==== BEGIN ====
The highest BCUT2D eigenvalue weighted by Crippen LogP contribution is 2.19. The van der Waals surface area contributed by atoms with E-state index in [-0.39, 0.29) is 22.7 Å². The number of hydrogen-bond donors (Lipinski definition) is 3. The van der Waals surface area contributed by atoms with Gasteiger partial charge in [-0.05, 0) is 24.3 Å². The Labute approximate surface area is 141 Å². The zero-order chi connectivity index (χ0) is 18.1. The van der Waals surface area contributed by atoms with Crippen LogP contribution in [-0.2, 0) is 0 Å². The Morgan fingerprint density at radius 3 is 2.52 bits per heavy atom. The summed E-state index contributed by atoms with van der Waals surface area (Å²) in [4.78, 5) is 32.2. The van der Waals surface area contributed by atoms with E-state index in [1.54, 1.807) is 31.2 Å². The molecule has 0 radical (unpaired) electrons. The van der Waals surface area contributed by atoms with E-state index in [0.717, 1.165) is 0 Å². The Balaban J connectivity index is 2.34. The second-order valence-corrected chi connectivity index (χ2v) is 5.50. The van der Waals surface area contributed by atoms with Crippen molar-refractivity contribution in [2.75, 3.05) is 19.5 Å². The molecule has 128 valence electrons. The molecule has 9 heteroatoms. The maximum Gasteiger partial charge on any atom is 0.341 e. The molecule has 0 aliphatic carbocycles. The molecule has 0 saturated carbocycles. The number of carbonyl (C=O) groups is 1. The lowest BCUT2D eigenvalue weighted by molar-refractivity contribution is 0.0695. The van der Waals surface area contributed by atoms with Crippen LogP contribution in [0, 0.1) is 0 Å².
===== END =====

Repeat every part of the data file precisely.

The highest BCUT2D eigenvalue weighted by Crippen LogP contribution is 2.19. The van der Waals surface area contributed by atoms with E-state index in [-0.39, 0.29) is 22.7 Å². The number of hydrogen-bond donors (Lipinski definition) is 3. The van der Waals surface area contributed by atoms with Gasteiger partial charge in [-0.05, 0) is 24.3 Å². The Labute approximate surface area is 141 Å². The zero-order chi connectivity index (χ0) is 18.1. The van der Waals surface area contributed by atoms with Crippen LogP contribution in [-0.2, 0) is 0 Å². The Morgan fingerprint density at radius 3 is 2.52 bits per heavy atom. The summed E-state index contributed by atoms with van der Waals surface area (Å²) in [4.78, 5) is 32.2. The van der Waals surface area contributed by atoms with E-state index in [1.54, 1.807) is 31.2 Å². The molecule has 0 radical (unpaired) electrons. The van der Waals surface area contributed by atoms with E-state index in [0.717, 1.165) is 0 Å². The Balaban J connectivity index is 2.34. The second-order valence-corrected chi connectivity index (χ2v) is 5.50. The van der Waals surface area contributed by atoms with Crippen molar-refractivity contribution in [2.75, 3.05) is 19.5 Å². The molecule has 128 valence electrons. The molecule has 9 heteroatoms. The maximum Gasteiger partial charge on any atom is 0.341 e. The molecule has 0 aliphatic carbocycles. The molecule has 0 saturated carbocycles. The number of carbonyl (C=O) groups is 1. The lowest BCUT2D eigenvalue weighted by molar-refractivity contribution is 0.0695. The van der Waals surface area contributed by atoms with Crippen LogP contribution in [0, 0.1) is 0 Å².